Canonical’s Ubuntu operating system is probably the most widely used Linux distribution in the world. Ubuntu is made available in several editions, including desktop builds, server builds and there is a branch of Ubuntu for mobile phones. Ubuntu provides installation images for the x86, ARM and Power PC architectures, allowing the distribution to run on a wide variety of hardware. The most recent release of Ubuntu, version 15.04, includes a fairly short list of changes compared to last year’s Ubuntu 14.10, however some of the changes are significant. Some small changes include an upgrade of the kernel to Linux 3.19 and placing application menus inside the application window by default. A potentially larger change is the switch from Canonical’s Upstart init software to systemd.

  • Devices/Embedded

    • New gst-rpicamsrc features

      These bring the GStreamer element up to date with new features added to raspivid since I first started the project, such as adding text annotations to the video, support for the 2nd camera on the compute module, intra-refresh and others.

    • The most recent project hits a Yak-shaving milestone…

      …so that’s sucked me into the world of spectrometers, reverse engineering the protocols to use them on Linux (oh, yeah, I need to publish that), binning leds by hand with a makeshift integration chamber…

    • 64-bit STB SoC supports 4K video and Android TV

      Marvell announced an “Ultra” version of its Android-focused Armada 1500 STB SoC that advances to a 64-bit, quad-core Cortex-A53 foundation for 4K delivery.

      The Armada 1500 Ultra (88DE3218) is designed to “enable PayTV operators and set-top box (STB) manufacturers to cost-effectively deliver small form factor devices with feature-rich 4K entertainment and gaming services,” says Armada. As with earlier Armada 1500 system-on-chips, it’s primarily focused on Android, with specific support for Android TV

    • Interview: Eben Upton

      The founder and CEO of the Raspberry Pi Foundation talks about the Pi Model 2, and how Google’s Eric Schmidt convinced him to knock down the price.

    • Phones

      • Tizen

        • Tizen DevLab coming to Bangalore and Mumbai in India for May 2015

          Following on from the successful Tizen DevLabs in London and Paris, we have some great news for developers as the Tizen DevLab Series is coming to India, well specifically to Bangalore and Mumbai. If your a you’re a novice or an expert, a programmer or an innovator then you are welcome to come along, you could even find yourself winning a Samsung Z1.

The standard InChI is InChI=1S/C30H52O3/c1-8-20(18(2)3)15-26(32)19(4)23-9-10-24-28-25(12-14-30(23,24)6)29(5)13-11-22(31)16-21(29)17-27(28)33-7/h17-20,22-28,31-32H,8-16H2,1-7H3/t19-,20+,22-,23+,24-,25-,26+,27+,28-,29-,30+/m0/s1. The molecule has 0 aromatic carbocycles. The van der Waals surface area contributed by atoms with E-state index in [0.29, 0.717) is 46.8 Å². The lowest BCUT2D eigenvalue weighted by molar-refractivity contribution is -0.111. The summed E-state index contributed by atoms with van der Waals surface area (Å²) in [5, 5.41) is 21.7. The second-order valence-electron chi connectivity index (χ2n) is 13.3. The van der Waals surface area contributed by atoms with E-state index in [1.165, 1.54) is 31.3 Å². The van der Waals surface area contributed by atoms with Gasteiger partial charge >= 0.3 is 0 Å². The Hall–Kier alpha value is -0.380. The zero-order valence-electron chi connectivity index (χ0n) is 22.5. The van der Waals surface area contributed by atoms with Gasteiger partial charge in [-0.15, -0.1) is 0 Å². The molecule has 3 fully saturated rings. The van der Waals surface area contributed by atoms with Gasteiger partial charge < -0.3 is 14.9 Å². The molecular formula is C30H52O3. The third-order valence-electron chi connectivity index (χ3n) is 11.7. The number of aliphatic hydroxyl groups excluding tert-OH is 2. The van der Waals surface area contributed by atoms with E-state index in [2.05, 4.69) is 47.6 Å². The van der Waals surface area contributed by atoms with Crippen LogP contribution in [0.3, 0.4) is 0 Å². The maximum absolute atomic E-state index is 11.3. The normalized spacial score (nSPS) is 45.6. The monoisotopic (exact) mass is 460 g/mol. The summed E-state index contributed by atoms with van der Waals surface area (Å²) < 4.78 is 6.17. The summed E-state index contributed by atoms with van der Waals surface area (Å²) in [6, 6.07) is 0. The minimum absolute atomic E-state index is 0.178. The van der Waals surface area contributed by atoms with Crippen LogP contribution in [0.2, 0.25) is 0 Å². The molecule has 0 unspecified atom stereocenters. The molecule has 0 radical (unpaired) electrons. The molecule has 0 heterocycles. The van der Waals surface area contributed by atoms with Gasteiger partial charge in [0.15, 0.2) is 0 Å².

• [Game] Angry Birds comes to the Tizen Store and the Samsung Z1

          The hugely successful game Angry Birds is now available for the Tizen based Samsung Z1 Smartphone. The game is an Android App (equivalent to Android Angry Birds version 5.0.2.) that is running on the Z1 thanks to OpenMobile’s ACL technology.

          Angry Birds is an iconic game for MeeGo and Tizen as this one of the big games to be shown running on developer devices at Tizen developer events. The original game supports In-App purchases, but this doesn’t seem to be working with the Tizen Store, most likely a compatability issue. The gameplay is pretty good and any slowness can be attributed to the modest hardware of the Z1.

      • Android

Free Software/Open Source

  • File a bug!

    Sadly, these are often just empty words. “Patches welcome” can be a seemingly-polite way of saying “your problem is not important to me. Go solve it yourself and I’ll accept your solution.” And telling a user to go file a bug can be equally dismissive, especially if the bug-filing process is unpleasant.

  • Bazel, Google’s Open Source Build System

    One of the most important, yet unsung, applications in a software developer’s life is the Make utility, or its equivalent. Make first appeared in 1977 and has been with us ever since. There are a very large number of build utilities, some based on Make, others completely different. The principle remains the same. The build system has a set of rules that tell it how to build an application from source files, usually fetched from a version control system. The Make utility reads the rules, then runs the compilers and linkers to do the build. The really good ones will run tests, as well.

  • Linux Freedom vs. Convenience

    One of my favorite websites that illustrate this point is WhyLinuxIsBetter.net. As the page loads, you’re immediately presented with clear, easy to understand reasons why Linux is better than proprietary operating systems. Now granted, the website is a bit dated. But the overall message is timeless and positive. What this site does well is show its readers exactly why Linux on the desktop is awesome. From its features to its built-in safety, everything is clearly illustrated and easy to understand.